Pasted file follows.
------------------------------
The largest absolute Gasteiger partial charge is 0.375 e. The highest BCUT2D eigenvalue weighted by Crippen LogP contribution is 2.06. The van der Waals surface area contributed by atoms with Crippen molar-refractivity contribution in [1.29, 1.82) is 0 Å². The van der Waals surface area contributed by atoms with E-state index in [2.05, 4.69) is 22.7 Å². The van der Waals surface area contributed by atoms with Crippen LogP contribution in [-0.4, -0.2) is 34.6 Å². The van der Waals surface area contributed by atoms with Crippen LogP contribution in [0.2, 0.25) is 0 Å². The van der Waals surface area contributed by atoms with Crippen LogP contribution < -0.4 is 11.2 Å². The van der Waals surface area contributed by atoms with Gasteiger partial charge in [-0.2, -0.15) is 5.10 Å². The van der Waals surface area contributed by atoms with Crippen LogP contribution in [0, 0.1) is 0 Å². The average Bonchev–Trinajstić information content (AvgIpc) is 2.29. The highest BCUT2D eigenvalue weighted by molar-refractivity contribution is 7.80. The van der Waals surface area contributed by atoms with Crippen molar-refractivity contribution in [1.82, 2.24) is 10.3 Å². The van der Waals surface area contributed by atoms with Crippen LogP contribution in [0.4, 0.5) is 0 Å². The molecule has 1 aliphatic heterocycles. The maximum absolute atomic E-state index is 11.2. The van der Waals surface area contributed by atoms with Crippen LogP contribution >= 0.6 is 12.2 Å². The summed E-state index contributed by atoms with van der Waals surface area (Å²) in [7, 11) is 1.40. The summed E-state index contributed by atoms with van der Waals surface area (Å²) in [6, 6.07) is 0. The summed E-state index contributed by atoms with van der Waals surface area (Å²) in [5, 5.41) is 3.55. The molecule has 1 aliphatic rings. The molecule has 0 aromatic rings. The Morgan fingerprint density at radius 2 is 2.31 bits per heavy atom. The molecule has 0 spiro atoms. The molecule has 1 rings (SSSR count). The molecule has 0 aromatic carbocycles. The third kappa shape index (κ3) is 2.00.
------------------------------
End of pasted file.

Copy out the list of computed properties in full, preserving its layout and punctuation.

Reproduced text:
The largest absolute Gasteiger partial charge is 0.375 e. The highest BCUT2D eigenvalue weighted by Crippen LogP contribution is 2.06. The van der Waals surface area contributed by atoms with Crippen molar-refractivity contribution in [1.29, 1.82) is 0 Å². The van der Waals surface area contributed by atoms with E-state index in [2.05, 4.69) is 22.7 Å². The van der Waals surface area contributed by atoms with Crippen LogP contribution in [-0.4, -0.2) is 34.6 Å². The van der Waals surface area contributed by atoms with Crippen LogP contribution in [0.2, 0.25) is 0 Å². The van der Waals surface area contributed by atoms with Crippen LogP contribution < -0.4 is 11.2 Å². The van der Waals surface area contributed by atoms with Gasteiger partial charge in [-0.2, -0.15) is 5.10 Å². The van der Waals surface area contributed by atoms with Crippen LogP contribution in [0, 0.1) is 0 Å². The average Bonchev–Trinajstić information content (AvgIpc) is 2.29. The highest BCUT2D eigenvalue weighted by molar-refractivity contribution is 7.80. The van der Waals surface area contributed by atoms with Crippen molar-refractivity contribution in [1.82, 2.24) is 10.3 Å². The van der Waals surface area contributed by atoms with Crippen LogP contribution in [0.4, 0.5) is 0 Å². The molecule has 1 aliphatic heterocycles. The maximum absolute atomic E-state index is 11.2. The van der Waals surface area contributed by atoms with Crippen LogP contribution >= 0.6 is 12.2 Å². The summed E-state index contributed by atoms with van der Waals surface area (Å²) in [7, 11) is 1.40. The summed E-state index contributed by atoms with van der Waals surface area (Å²) in [6, 6.07) is 0. The summed E-state index contributed by atoms with van der Waals surface area (Å²) in [5, 5.41) is 3.55. The molecule has 1 aliphatic rings. The molecule has 0 aromatic rings. The Morgan fingerprint density at radius 2 is 2.31 bits per heavy atom. The molecule has 0 spiro atoms. The molecule has 1 rings (SSSR count). The molecule has 0 aromatic carbocycles. The third kappa shape index (κ3) is 2.00.